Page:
I love it when a plan comes together.
Friends of ours, Trevor Price and Megan Sheetz, live in New York City and are very proactive in trying to develop financial literacy in their home. We gave them a gift of the four-chambered piggy bank to help develop savings, spending, investing and philanthropy habits in their children.
I couldn't have scripted what happened next any better.
Trevor and Megan raise money for their friends, whose son has Duchenne Muscular Dystrophy, a fatal condition that eventually robs young boys of their ability to walk, breathe and for their heart to pump blood.
They've raised more than $50,000 over the past three years by running marathons, triathlons etc. From my past articles you know what a proponent I am of letting your kids see you being charitable beyond just writing a check. If we stopped the story right here, I would be happy. But it gets better.
This year Meg ran her first New York City Marathon so they launched a fund-raising page. Every night at the dinner table they would talk about who they had reached out to, who was due a `Thank You' note, and who had really "stepped up to the plate," so to speak.
One evening, they were discussing the topic and their son, Charlie, disappears to his room. He then emerged with his four-chamber piggy bank, and declared, "Mom ... Dad ... I want to donate this to the sick boy," pointing to the "Donate" chamber. It gets even better!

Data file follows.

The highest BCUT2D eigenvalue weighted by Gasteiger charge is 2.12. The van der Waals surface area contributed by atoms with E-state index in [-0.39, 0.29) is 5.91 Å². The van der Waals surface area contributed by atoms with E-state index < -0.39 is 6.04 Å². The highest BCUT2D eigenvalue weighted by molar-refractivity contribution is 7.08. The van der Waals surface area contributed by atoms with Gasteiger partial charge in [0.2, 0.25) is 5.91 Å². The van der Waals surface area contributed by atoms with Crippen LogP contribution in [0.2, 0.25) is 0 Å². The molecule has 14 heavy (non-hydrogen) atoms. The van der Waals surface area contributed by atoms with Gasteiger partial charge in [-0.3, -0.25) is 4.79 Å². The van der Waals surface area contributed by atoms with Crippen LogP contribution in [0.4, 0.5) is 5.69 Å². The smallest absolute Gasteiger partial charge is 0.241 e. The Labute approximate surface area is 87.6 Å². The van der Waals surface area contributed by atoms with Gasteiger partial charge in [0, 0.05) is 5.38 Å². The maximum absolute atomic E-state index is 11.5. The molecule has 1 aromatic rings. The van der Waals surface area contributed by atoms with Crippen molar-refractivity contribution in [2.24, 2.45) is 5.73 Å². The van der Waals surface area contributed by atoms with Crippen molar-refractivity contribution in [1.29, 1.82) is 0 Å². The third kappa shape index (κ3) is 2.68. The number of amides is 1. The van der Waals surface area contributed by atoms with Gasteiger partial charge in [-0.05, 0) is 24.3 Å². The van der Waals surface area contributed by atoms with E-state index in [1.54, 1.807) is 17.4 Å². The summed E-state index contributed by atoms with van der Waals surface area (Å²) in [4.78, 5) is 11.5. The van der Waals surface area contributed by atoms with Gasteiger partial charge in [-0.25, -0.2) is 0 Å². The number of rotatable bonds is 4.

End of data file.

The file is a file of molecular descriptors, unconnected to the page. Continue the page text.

It then turned into a math exercise -- counting quarters, dimes, nickels and pennies. Stacking them into dollar increments and then adding up the total. Charlie had $26.72 in his Donate chamber.
They went over to the computer. Trevor took the money (here's a lesson on "exchange") and made an online donation of $26.72 using his credit card as Charlie watched along.
After the online donation was completed, Charlie read his name on the scrolling "Honor Roll." He saw all of his family members who had donated, the parents of his friends in school, and Mom and Dad's friends, among others.
Charlie then got up from the computer, went to find his mother Megan, and said, "Mom, I feel really good that I donated money to that sick boy."
Wow, that is powerful.
How is that for permanently creating an impression in Charlie's mind about the family's value of giving to others?
It is not a lesson plan that could easily be replicated in a classroom environment. Further proof to my theory that financial literacy is best taught under your own roof -- a
responsibility that should be shouldered by parents.
As an afterthought to the story, Trevor, without Charlie knowing, took the $26.72 and divided it up by three and put it in the Save, Spend and Invest chambers.
Like father like son!
Tom Henske, a Westport resident and partner with Lenox Advisors, a wealth management firm with offices in New York City and Stamford, developed the Lenox Money-Smart Kids Program in conjunction with MassMutal Financial Group. He can be reached at email@example.com